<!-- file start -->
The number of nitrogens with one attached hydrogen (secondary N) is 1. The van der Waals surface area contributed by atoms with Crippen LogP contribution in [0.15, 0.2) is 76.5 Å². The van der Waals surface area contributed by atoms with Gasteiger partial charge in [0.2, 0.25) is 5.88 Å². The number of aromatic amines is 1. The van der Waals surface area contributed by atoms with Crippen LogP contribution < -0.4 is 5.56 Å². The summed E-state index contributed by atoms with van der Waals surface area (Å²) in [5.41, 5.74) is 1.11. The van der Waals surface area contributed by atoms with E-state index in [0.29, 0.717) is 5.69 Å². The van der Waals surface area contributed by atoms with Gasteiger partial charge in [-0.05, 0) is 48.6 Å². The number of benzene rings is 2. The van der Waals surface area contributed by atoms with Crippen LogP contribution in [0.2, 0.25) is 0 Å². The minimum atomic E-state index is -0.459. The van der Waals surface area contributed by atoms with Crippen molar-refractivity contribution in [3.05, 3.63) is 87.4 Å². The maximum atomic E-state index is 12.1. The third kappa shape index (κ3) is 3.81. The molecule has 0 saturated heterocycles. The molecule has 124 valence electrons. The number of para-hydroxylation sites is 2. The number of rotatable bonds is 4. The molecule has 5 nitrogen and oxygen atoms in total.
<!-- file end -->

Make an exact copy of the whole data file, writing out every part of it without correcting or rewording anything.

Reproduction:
The number of nitrogens with one attached hydrogen (secondary N) is 1. The van der Waals surface area contributed by atoms with Crippen LogP contribution in [0.15, 0.2) is 76.5 Å². The van der Waals surface area contributed by atoms with Gasteiger partial charge in [0.2, 0.25) is 5.88 Å². The number of aromatic amines is 1. The van der Waals surface area contributed by atoms with Crippen LogP contribution < -0.4 is 5.56 Å². The summed E-state index contributed by atoms with van der Waals surface area (Å²) in [5.41, 5.74) is 1.11. The van der Waals surface area contributed by atoms with E-state index in [0.29, 0.717) is 5.69 Å². The van der Waals surface area contributed by atoms with Gasteiger partial charge in [-0.05, 0) is 48.6 Å². The number of benzene rings is 2. The van der Waals surface area contributed by atoms with Crippen LogP contribution in [0.2, 0.25) is 0 Å². The minimum atomic E-state index is -0.459. The van der Waals surface area contributed by atoms with Crippen molar-refractivity contribution in [3.05, 3.63) is 87.4 Å². The maximum atomic E-state index is 12.1. The third kappa shape index (κ3) is 3.81. The molecule has 0 saturated heterocycles. The molecule has 124 valence electrons. The number of para-hydroxylation sites is 2. The number of rotatable bonds is 4. The molecule has 5 nitrogen and oxygen atoms in total.